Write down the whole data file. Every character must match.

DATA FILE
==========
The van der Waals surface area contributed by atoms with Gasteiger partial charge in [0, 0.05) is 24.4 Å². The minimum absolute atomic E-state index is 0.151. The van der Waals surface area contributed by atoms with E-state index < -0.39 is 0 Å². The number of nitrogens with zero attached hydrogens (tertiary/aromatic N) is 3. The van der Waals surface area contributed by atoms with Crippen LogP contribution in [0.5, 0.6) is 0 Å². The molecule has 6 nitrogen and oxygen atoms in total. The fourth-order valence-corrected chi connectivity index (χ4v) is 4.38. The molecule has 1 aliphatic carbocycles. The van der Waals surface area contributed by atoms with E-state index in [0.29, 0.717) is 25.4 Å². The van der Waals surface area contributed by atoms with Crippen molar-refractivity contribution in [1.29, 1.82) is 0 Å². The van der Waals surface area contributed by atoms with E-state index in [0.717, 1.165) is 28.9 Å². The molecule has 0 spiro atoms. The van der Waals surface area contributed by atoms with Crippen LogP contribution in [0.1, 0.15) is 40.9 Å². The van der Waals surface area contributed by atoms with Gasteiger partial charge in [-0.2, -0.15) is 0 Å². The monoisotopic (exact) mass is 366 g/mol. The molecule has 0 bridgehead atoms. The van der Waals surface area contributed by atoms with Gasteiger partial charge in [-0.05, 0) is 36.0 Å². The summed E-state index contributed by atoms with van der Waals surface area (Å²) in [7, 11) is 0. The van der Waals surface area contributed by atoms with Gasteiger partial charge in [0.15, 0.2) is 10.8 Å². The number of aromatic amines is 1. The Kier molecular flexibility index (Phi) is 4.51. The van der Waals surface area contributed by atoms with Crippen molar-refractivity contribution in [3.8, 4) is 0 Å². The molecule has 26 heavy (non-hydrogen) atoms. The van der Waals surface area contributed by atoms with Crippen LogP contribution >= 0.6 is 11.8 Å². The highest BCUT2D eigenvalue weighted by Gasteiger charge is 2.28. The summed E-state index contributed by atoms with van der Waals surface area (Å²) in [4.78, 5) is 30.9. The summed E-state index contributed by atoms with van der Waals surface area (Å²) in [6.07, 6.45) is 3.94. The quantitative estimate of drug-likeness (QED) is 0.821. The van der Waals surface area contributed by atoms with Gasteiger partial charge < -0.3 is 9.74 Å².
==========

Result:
The van der Waals surface area contributed by atoms with Gasteiger partial charge in [0, 0.05) is 24.4 Å². The minimum absolute atomic E-state index is 0.151. The van der Waals surface area contributed by atoms with E-state index < -0.39 is 0 Å². The number of nitrogens with zero attached hydrogens (tertiary/aromatic N) is 3. The van der Waals surface area contributed by atoms with Crippen LogP contribution in [0.5, 0.6) is 0 Å². The molecule has 6 nitrogen and oxygen atoms in total. The fourth-order valence-corrected chi connectivity index (χ4v) is 4.38. The molecule has 1 aliphatic carbocycles. The van der Waals surface area contributed by atoms with E-state index in [0.29, 0.717) is 25.4 Å². The van der Waals surface area contributed by atoms with Crippen molar-refractivity contribution in [1.29, 1.82) is 0 Å². The van der Waals surface area contributed by atoms with E-state index in [0.717, 1.165) is 28.9 Å². The molecule has 0 spiro atoms. The van der Waals surface area contributed by atoms with Crippen LogP contribution in [0.1, 0.15) is 40.9 Å². The van der Waals surface area contributed by atoms with Gasteiger partial charge in [-0.2, -0.15) is 0 Å². The monoisotopic (exact) mass is 366 g/mol. The molecule has 0 bridgehead atoms. The van der Waals surface area contributed by atoms with Gasteiger partial charge in [-0.05, 0) is 36.0 Å². The summed E-state index contributed by atoms with van der Waals surface area (Å²) in [7, 11) is 0. The van der Waals surface area contributed by atoms with Gasteiger partial charge in [0.15, 0.2) is 10.8 Å². The number of aromatic amines is 1. The Kier molecular flexibility index (Phi) is 4.51. The van der Waals surface area contributed by atoms with Crippen molar-refractivity contribution in [3.8, 4) is 0 Å². The molecule has 26 heavy (non-hydrogen) atoms. The van der Waals surface area contributed by atoms with Crippen LogP contribution >= 0.6 is 11.8 Å². The highest BCUT2D eigenvalue weighted by Gasteiger charge is 2.28. The summed E-state index contributed by atoms with van der Waals surface area (Å²) in [4.78, 5) is 30.9. The summed E-state index contributed by atoms with van der Waals surface area (Å²) in [6.07, 6.45) is 3.94. The quantitative estimate of drug-likeness (QED) is 0.821. The van der Waals surface area contributed by atoms with Gasteiger partial charge < -0.3 is 9.74 Å².